The Proof is in The Details - For Beginning Photographers and Hobbyist

Tuesday, January 8, 2008

I've had a lot of emails from beginning photographers about my style of photography and the details that I capture. One thing about shooting weddings is documenting all the important details of the day. Think about it, the bride, groom, and their families have put so much time, energy, and money into this special occasion. You have to honor that by making sure to notice everything! And I do mean everything! Not just something new, something old, something borrowed, something blue.

Back to the Future: When it was time for me to graduate from high school, all of the students purchased these special little books that you were supposed to decorate with all of your high school memorabilia and chronicle your life up to that point. I had a few problems.

1. I had no money to buy the book

2. I had way too much stuff

3. I didn't like cutting paper and gluing images

4. If you didn't have a book you couldn't get your friends' signatures - the uncool kid :-(

5. Most of the guys at school could care less to carry around a memory book

(note: don't worry, I'm taking this story somewhere - keep reading)

So I devised a plan. I went to the local Walmart and bought a huge album for like 10 bucks. Remember the albums with the acid pages. Who ever thought it was a good idea to use the type of sticky pages that would eventually eat through your images in a few years? Come on, you know you still have some of your pictures in those old albums and you can't peel the pictures off now without tearing, right?

Anyways, I created my own book. I had hundreds of pictures, receipts, pendants, award certificates, report cards (dating back to Elementary School), fabric (from proms), newspaper clippings, programs...you get deal. I was a pretty huge pack rat. No need for a year book, I could make my own. Or even lend them material.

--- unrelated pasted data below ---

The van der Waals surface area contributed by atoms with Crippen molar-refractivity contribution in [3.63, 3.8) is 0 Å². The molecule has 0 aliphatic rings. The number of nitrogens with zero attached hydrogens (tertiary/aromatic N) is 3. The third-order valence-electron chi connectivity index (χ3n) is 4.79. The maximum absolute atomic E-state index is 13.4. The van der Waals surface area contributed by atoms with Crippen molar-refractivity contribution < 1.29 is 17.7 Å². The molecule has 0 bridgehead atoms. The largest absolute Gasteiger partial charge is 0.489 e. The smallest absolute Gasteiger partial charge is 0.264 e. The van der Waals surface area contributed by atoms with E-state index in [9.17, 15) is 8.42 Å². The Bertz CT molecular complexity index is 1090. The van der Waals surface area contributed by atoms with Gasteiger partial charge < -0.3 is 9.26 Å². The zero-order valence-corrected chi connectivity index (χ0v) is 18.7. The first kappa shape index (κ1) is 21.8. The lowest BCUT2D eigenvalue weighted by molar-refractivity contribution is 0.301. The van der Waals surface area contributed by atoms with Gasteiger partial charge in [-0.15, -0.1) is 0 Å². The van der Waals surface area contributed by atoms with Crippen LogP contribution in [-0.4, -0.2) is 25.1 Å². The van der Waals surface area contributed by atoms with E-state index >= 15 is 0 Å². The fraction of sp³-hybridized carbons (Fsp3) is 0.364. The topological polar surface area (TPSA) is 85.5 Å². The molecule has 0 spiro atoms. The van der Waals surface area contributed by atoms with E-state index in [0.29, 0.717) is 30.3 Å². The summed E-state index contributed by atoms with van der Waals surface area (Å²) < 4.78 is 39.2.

What I realized when I started doing photography professionally is that I was never a pack rat. I appreciated history and documenting my past. I was creative in ways to display my view of life and what I wanted (or wanted to forget) for the future. I loved details and I noticed things that others overlooked.

The same is still true.

As a professional photographer, now I get paid to document the lives of others. How cool is that! Not only am I keeping up with my own history, now I get a chance to play a part in capturing the history and future of others. Someone 100 years from now (?? guess I may be somewhere else by then) will look at one of my images or flip through one of my books and appreciate (hopefully) what was happening during that time. This may all sound pretty basic to you but it totally excites me. Yet another reason why "...the key is to love what you see." I have no clue who or what I will influence in the future. As long as I show love for what I am doing, I am completely satisfied with where I am going. Was that a quote?

Back to the post and ending my mid-day rambling.